Wiping relief intaglio plate with stiff, medium-thick paper, folded in eighths. The paper must be constantly re-folded to get to a clean surface

This way, only the surface and a good distance away from the letters is actually wiped clean, leaving a nice, dark halo around each letter (although you really have to push around and manhandle the plate- not for the fainthearted!- I am using a mix that includes stiff Portland Black). Next is the final 'buffing' and polishing wipe with phone book pages.

Phone book wipe

It really helps to get a nice clean wipe after I scraped, burnished, and polished all of the edges of the plate, as well as going over the surface of all the letters with a charcoal block and a little oil.
Here is a close-up of the wiped plate:

Intaglio-wiped letters in relief

Next, I place the plate on the press, lining it up with the traced registration marks.

Copper plate on press

Then, I get the woodblock all inked-up and ready to go.

 Inked woodblock

To start printing, I line up the blotted paper with my registration lines and print the copper plate. I have the paper with a long tail on the side of the press furthest from the roller. This method is commonly used for printing multiple intaglio plates.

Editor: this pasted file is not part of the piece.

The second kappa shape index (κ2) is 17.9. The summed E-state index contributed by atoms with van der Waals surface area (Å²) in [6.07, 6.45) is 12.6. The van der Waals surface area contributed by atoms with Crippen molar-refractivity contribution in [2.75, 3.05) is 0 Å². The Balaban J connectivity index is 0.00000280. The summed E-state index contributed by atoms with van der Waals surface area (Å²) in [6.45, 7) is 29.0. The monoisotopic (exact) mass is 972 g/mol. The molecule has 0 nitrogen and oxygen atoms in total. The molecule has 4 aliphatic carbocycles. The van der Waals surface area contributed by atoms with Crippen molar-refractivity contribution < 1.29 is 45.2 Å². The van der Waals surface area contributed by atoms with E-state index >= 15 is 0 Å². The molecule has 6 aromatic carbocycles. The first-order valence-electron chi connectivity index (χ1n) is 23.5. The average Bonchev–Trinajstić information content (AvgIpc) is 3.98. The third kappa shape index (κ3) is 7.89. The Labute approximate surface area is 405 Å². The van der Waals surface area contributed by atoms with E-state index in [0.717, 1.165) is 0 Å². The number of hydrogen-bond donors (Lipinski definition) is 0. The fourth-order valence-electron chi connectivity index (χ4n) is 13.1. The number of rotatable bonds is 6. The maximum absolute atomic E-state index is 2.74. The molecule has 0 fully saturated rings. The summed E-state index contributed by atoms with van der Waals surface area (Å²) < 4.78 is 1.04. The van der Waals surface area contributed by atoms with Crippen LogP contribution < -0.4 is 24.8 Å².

Now that the tail of the paper and the registration mylar are all still caught under the roller, I flip the blankets and print up over the roller and switch out the copper plate with the inked woodblock, lining it up with it's own registration marks. I also repeatedly mist the paper with water so that it doesn't dry out and change sizes too quickly.

Woodblock lined up with registration while caught print and felts lie over the roller

Next I hold the paper taught as I flip it back over the roller and place it onto the woodblock, smoothing it down with my hands so it stays in place. Then, I have to change the pressure, as the woodblock is much, much thicker than the copper plate. This is a huge challenge as the felts and paper are still caught under the roller! So I have to enlist the power of leverage via a huge metal pipe, which is of course, excessive and heavy, simply completing the printmaking circuit-training workout.